Where we live, the moon eclipsed the sun by 96%. Originally, I wanted to travel to where the sun would be totally eclipsed, but when I heard about the crowds they were expecting, I thought about Proverbs 17:1: “Better a dry crust with peace and quiet than a house full of feasting, with strife,” and I chose to stay home. When I saw that it didn’t actually get as dark as I had hoped, I wondered if I made the right decision, but only briefly. I got to see what 4% sunpower looks like, and it’s powerful!
When I first looked at the sun, it looked like a tiny orange cookie with a bite out of it. It progressed, and my hosta flowers closed, ever so slightly. I decided to lay on the hammock, sweltering in the sun, thinking that at least I could even out my tan a little while I watched. After a while, the temperature dropped and a small breeze cooled the sweat on my belly. As I lay there watching, I heard crickets, then, what I was hoping for: cicadas! So cool!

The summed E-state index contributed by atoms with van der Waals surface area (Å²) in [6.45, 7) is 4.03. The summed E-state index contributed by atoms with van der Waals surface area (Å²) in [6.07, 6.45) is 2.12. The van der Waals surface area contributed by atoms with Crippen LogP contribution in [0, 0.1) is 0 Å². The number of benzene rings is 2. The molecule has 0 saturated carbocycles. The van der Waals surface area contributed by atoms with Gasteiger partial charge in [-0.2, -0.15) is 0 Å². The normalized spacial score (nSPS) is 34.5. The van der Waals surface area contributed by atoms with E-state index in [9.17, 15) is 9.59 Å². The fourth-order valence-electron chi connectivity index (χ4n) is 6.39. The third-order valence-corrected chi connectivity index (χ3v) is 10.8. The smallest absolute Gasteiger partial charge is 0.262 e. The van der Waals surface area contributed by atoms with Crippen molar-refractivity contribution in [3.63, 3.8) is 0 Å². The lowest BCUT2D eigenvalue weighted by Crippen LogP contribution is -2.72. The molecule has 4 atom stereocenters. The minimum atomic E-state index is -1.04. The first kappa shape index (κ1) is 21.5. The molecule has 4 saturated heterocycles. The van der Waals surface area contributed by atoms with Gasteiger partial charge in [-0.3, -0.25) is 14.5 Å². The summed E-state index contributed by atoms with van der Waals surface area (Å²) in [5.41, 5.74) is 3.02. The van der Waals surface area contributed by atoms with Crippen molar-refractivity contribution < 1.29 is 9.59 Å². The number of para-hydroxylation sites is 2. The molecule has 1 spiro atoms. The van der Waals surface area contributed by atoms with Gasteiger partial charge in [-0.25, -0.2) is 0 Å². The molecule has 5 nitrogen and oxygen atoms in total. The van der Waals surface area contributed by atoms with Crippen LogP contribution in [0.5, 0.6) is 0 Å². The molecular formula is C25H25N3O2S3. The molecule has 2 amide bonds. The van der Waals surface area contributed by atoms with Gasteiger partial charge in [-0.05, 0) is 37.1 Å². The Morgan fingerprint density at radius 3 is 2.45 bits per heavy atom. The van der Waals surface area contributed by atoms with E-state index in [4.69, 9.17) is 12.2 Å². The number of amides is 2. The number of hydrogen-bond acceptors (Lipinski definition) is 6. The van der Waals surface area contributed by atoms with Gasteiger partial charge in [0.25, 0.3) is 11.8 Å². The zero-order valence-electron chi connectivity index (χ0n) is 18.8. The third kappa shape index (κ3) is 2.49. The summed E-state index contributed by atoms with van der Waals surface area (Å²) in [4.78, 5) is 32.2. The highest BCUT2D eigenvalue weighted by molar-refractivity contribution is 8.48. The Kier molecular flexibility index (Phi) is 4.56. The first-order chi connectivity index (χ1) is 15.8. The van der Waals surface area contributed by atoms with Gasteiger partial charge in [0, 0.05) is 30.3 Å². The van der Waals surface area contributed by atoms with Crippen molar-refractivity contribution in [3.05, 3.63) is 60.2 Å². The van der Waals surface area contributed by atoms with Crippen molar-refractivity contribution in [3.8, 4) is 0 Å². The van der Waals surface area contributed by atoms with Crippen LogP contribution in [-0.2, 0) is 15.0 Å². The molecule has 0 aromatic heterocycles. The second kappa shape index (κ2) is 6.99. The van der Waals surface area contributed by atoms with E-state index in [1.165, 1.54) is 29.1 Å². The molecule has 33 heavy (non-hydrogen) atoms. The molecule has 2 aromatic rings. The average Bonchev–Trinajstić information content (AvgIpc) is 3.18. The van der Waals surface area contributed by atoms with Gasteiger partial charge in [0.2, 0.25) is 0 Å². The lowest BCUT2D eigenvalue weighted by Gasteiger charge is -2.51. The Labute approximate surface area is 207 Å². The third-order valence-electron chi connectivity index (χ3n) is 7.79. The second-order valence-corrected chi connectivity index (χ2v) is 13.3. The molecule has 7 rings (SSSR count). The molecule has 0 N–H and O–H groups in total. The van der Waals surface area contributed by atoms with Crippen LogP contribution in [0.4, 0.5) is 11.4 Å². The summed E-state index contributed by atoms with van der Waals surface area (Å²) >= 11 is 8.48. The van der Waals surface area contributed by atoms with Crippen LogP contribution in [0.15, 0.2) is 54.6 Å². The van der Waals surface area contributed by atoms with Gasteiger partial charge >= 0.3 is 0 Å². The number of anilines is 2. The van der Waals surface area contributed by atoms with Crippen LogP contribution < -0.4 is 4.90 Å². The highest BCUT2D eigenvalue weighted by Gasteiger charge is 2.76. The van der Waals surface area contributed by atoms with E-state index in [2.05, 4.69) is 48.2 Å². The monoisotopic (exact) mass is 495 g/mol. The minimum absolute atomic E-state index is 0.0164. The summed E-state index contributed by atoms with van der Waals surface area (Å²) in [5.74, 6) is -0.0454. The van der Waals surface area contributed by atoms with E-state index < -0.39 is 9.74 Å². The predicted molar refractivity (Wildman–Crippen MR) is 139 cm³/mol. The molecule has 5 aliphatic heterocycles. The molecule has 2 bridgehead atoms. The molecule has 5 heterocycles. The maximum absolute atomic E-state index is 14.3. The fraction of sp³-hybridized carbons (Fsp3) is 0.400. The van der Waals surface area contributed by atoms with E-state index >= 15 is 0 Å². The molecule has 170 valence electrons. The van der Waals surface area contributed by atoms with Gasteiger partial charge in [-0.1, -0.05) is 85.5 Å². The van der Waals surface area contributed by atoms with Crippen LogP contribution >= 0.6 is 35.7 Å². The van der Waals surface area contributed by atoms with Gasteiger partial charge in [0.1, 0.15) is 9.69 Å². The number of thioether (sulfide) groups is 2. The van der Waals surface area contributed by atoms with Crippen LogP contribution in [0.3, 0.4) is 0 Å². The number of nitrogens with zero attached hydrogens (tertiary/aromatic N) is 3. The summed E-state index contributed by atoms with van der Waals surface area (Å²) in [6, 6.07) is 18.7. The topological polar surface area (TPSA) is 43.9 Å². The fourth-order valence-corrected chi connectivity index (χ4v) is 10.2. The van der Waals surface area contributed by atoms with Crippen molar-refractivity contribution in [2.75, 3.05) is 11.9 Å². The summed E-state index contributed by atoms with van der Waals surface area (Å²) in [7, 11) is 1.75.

The dog was oblivious to the eclipse. The cockatiel settled in on his perch like he does when he goes to bed. But he’s old—he always looks like he’s going to bed. Only the wildlife responded to the false nighttime cues, not the pets. That was an interesting observation.
I did catch NASA’s live feed of the eclipse, since it happened before ours. The excitement was contagious! I liked the “diamond ring.”
I decided to watch from my backyard because I know it, and I know what happens there. I wanted to be able to observe the changes that were out of the ordinary, to see and hear the living things’ reactions. It wasn’t dramatic, but if you listened and watched, it was there. It did not feel like the time of day that it was, and what a strange feeling!
I think everything in creation is amazing, but when something only happens once or twice in your life, it’s even more exciting!